The New Dialog Element of HTML 5.2

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The recent standard HTML 5.2 brings us a new element called <dialog>. This allows us to create modal dialog boxes which can be made interactive with a bit of JavaScript.

Using the element is very simple, with its basic form looking like this:

<dialog open="">
This is a dialog box!
</dialog>

The additional attribute “open” makes sure that the dialog box is actually displayed. Without the attribute, even opening the box would require you to use JavaScript. By default, without the use of CSS, the dialog box looks very unappealing.

It overlays the entire complete page content, places itself in the middle of the screen, framed by a black border, with a size determined by the content of the box. The overlay puts a so-called backdrop on the page, preventing any interaction with the content outside of the box.

Backdrop is new as well, and it is the name of the according pseudo-element::backdrop, which can be styled via CSS to make it transparent, colorful, or however you want to. The dialog itself is designed as usual, via CSS, just like any other element.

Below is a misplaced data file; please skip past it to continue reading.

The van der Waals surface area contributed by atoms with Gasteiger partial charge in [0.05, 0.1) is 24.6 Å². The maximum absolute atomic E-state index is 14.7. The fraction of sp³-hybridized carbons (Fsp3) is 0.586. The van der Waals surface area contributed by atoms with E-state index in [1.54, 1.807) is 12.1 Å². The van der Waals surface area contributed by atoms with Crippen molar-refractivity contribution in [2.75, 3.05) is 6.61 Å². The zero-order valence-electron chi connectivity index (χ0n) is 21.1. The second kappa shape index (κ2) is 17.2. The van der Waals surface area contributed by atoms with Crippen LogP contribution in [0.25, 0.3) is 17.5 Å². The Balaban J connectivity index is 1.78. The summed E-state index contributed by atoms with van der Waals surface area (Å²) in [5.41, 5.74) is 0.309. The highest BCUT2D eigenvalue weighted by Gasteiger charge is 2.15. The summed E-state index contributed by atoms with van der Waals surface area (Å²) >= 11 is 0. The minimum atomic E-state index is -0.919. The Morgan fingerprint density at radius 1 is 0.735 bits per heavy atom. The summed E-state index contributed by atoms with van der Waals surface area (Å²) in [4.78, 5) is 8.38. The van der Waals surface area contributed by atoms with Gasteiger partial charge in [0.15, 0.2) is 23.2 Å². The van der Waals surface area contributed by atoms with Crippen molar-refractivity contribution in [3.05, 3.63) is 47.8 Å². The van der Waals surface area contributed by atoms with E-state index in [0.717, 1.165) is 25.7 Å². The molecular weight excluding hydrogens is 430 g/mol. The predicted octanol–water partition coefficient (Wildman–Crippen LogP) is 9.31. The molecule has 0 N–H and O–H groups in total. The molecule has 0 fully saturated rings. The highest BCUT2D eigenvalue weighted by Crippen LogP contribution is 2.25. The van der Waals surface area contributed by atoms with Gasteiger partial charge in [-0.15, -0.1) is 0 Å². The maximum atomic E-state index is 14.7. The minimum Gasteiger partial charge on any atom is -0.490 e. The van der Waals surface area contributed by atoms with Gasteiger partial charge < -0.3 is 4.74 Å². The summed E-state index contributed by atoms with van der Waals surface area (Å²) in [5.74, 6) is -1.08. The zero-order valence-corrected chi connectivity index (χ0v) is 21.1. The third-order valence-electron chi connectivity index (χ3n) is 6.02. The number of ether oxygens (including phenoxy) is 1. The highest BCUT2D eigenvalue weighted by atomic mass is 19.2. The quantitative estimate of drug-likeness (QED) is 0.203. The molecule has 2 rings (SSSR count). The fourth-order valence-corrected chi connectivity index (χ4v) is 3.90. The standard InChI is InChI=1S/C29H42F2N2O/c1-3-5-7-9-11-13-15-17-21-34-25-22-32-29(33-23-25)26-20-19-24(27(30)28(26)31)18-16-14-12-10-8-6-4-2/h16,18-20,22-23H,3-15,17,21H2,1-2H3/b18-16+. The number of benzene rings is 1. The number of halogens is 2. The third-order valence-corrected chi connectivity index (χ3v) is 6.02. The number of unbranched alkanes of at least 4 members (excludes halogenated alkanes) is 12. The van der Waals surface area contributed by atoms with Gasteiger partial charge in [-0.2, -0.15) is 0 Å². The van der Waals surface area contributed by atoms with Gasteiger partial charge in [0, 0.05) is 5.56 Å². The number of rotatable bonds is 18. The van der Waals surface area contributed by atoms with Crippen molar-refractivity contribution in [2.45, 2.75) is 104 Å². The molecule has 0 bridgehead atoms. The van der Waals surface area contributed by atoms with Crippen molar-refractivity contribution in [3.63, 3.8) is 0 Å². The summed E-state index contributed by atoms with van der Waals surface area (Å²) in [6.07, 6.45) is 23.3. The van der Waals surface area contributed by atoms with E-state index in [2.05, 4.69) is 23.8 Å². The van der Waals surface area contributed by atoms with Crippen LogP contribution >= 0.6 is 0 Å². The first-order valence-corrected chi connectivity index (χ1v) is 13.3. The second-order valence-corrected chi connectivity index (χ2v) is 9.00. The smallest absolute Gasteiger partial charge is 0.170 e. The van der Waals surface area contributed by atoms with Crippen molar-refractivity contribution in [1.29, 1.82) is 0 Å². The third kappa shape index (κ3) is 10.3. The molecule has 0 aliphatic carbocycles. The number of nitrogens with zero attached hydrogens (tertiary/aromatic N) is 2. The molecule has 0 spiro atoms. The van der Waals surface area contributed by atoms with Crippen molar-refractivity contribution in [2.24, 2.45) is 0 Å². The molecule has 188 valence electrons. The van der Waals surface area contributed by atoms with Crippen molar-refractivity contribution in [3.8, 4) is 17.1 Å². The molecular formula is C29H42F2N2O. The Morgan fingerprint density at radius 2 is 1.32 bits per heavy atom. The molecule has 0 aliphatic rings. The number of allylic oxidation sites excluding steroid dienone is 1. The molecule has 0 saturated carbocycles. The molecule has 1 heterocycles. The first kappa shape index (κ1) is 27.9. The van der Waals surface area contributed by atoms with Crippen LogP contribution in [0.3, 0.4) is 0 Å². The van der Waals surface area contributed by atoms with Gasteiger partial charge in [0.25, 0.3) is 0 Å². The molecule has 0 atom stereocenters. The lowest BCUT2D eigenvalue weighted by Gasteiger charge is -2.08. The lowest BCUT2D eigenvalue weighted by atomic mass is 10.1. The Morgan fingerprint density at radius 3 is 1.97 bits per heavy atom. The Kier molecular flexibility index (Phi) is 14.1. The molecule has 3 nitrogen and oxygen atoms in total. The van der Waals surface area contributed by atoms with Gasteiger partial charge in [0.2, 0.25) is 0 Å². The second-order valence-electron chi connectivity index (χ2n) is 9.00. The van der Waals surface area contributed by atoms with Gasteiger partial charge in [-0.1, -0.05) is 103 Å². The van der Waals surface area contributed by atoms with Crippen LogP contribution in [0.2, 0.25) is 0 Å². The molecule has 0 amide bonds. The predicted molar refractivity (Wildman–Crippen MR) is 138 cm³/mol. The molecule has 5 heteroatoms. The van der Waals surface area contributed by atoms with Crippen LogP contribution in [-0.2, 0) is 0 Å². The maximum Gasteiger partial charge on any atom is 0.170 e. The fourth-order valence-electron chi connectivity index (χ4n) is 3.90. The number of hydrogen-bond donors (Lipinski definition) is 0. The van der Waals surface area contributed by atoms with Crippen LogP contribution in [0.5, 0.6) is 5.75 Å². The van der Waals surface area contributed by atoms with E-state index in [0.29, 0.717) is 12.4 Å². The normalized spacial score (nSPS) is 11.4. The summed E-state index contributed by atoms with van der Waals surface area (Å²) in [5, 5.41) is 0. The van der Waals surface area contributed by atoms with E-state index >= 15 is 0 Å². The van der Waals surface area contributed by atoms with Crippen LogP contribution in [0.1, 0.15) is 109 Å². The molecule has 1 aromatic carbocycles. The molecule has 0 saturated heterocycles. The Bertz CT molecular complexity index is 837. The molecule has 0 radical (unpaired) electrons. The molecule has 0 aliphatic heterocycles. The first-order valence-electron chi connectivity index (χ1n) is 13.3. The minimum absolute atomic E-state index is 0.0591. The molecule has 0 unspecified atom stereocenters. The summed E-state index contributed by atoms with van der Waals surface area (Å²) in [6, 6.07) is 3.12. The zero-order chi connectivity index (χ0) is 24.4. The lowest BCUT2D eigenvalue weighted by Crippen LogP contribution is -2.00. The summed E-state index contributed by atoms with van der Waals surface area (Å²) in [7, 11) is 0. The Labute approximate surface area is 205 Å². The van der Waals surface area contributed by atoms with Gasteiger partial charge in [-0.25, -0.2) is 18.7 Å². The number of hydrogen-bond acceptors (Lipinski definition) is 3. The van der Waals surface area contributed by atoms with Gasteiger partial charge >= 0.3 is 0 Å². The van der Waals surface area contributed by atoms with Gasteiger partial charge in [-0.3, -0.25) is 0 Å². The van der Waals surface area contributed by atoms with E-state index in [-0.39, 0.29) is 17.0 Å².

Within the dialogue element, use other HTML elements to structure your dialog box, and build it to match your requirements. Theoretically, there is no limit to your imagination.

However, without JavaScript, this element has little use, as only displaying a static open or closed dialog window is not very sensible. The JavaScript methods showModal() and close() allow you to control the previously mentioned attribute open.

The first method adds the attribute, opening the dialog box. The second method removes the attribute, closing the dialog box. We don’t need more flexibility here anyways.

Speaking of New…

You may say this wasn’t even new. And of course, you’re right. Chrome has been supporting this exact implementation since 2014. In Firefox, you can activate this support. Microsoft is still thinking about it, at least for Edge. Others are not participating at all. Use this JavaScript polyfill to force the unwilling into cooperation.

For the sake of vindication, it should be mentioned that the dialog element only makes sense from an accessibility standpoint. Screenreaders have an easier time identifying these elements. For the actual application case, which is the display of dialog boxes, there are several solutions, with the most popular being the implementation in Bootstrap, which can be realized in an accessible fashion as well.

So, the element is not new in a literal sense. However, it has been newly added to the standard, making it a part of HTML 5.2.

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